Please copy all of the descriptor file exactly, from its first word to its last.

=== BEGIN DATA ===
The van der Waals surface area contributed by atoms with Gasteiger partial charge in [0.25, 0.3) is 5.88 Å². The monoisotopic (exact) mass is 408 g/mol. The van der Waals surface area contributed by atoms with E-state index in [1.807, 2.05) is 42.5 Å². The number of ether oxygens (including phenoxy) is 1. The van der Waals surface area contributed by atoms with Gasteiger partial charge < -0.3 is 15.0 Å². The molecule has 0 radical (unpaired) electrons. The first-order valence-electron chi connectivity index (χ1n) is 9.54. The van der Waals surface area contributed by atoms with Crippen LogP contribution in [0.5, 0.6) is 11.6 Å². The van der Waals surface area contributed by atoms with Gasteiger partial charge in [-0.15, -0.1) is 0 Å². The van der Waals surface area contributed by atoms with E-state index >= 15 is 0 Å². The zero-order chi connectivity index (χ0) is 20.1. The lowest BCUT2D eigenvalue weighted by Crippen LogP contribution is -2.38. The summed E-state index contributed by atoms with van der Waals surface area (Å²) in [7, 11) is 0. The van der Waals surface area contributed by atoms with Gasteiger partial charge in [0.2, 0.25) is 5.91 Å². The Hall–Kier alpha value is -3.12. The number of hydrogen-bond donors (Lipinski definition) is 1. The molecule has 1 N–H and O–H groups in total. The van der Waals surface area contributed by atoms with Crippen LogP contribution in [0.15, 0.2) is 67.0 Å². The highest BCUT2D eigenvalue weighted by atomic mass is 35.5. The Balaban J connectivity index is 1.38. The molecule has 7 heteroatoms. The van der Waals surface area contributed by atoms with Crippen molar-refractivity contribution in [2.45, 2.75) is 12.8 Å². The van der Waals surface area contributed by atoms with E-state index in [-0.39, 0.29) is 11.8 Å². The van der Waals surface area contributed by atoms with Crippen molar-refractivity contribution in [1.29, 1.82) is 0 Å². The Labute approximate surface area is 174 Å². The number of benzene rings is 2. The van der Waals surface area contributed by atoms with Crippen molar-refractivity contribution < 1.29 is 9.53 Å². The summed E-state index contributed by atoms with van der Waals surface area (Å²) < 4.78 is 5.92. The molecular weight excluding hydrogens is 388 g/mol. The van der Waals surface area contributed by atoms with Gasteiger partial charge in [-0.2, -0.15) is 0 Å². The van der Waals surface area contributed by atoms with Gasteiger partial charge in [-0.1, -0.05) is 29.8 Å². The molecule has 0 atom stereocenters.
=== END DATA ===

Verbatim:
The van der Waals surface area contributed by atoms with Gasteiger partial charge in [0.25, 0.3) is 5.88 Å². The monoisotopic (exact) mass is 408 g/mol. The van der Waals surface area contributed by atoms with E-state index in [1.807, 2.05) is 42.5 Å². The number of ether oxygens (including phenoxy) is 1. The van der Waals surface area contributed by atoms with Gasteiger partial charge < -0.3 is 15.0 Å². The molecule has 0 radical (unpaired) electrons. The first-order valence-electron chi connectivity index (χ1n) is 9.54. The van der Waals surface area contributed by atoms with Crippen LogP contribution in [0.5, 0.6) is 11.6 Å². The van der Waals surface area contributed by atoms with Gasteiger partial charge in [-0.15, -0.1) is 0 Å². The van der Waals surface area contributed by atoms with E-state index >= 15 is 0 Å². The zero-order chi connectivity index (χ0) is 20.1. The lowest BCUT2D eigenvalue weighted by Crippen LogP contribution is -2.38. The summed E-state index contributed by atoms with van der Waals surface area (Å²) in [7, 11) is 0. The van der Waals surface area contributed by atoms with Gasteiger partial charge in [0.2, 0.25) is 5.91 Å². The Hall–Kier alpha value is -3.12. The number of hydrogen-bond donors (Lipinski definition) is 1. The molecule has 1 N–H and O–H groups in total. The van der Waals surface area contributed by atoms with Crippen LogP contribution in [0.15, 0.2) is 67.0 Å². The highest BCUT2D eigenvalue weighted by atomic mass is 35.5. The Balaban J connectivity index is 1.38. The molecule has 7 heteroatoms. The van der Waals surface area contributed by atoms with Crippen molar-refractivity contribution in [2.45, 2.75) is 12.8 Å². The van der Waals surface area contributed by atoms with E-state index in [-0.39, 0.29) is 11.8 Å². The van der Waals surface area contributed by atoms with Crippen molar-refractivity contribution in [1.29, 1.82) is 0 Å². The Labute approximate surface area is 174 Å². The number of benzene rings is 2. The van der Waals surface area contributed by atoms with Crippen molar-refractivity contribution < 1.29 is 9.53 Å². The summed E-state index contributed by atoms with van der Waals surface area (Å²) < 4.78 is 5.92. The molecular weight excluding hydrogens is 388 g/mol. The van der Waals surface area contributed by atoms with Gasteiger partial charge in [-0.2, -0.15) is 0 Å². The van der Waals surface area contributed by atoms with Gasteiger partial charge in [-0.1, -0.05) is 29.8 Å². The molecule has 0 atom stereocenters.